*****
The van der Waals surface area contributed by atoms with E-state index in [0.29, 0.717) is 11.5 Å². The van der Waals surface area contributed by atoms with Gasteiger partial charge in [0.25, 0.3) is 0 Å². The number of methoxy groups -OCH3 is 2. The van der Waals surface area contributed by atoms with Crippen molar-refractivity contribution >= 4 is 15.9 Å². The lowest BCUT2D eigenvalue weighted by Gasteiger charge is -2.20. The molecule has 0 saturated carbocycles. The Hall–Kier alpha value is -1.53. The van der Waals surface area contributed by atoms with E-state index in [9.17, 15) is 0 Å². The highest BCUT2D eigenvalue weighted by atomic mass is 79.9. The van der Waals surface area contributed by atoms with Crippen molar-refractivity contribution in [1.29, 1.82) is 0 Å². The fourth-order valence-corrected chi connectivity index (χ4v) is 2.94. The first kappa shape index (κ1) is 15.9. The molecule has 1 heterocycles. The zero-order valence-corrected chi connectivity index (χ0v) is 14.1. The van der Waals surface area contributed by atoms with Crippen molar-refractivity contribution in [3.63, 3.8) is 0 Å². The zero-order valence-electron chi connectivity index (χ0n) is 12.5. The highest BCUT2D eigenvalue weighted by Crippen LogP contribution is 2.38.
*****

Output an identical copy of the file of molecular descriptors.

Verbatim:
The van der Waals surface area contributed by atoms with E-state index in [0.29, 0.717) is 11.5 Å². The van der Waals surface area contributed by atoms with Gasteiger partial charge in [0.25, 0.3) is 0 Å². The number of methoxy groups -OCH3 is 2. The van der Waals surface area contributed by atoms with Crippen molar-refractivity contribution >= 4 is 15.9 Å². The lowest BCUT2D eigenvalue weighted by Gasteiger charge is -2.20. The molecule has 0 saturated carbocycles. The Hall–Kier alpha value is -1.53. The van der Waals surface area contributed by atoms with E-state index in [9.17, 15) is 0 Å². The highest BCUT2D eigenvalue weighted by atomic mass is 79.9. The van der Waals surface area contributed by atoms with Crippen molar-refractivity contribution in [1.29, 1.82) is 0 Å². The fourth-order valence-corrected chi connectivity index (χ4v) is 2.94. The first kappa shape index (κ1) is 15.9. The molecule has 1 heterocycles. The zero-order valence-corrected chi connectivity index (χ0v) is 14.1. The van der Waals surface area contributed by atoms with Crippen molar-refractivity contribution in [3.63, 3.8) is 0 Å². The zero-order valence-electron chi connectivity index (χ0n) is 12.5. The highest BCUT2D eigenvalue weighted by Crippen LogP contribution is 2.38.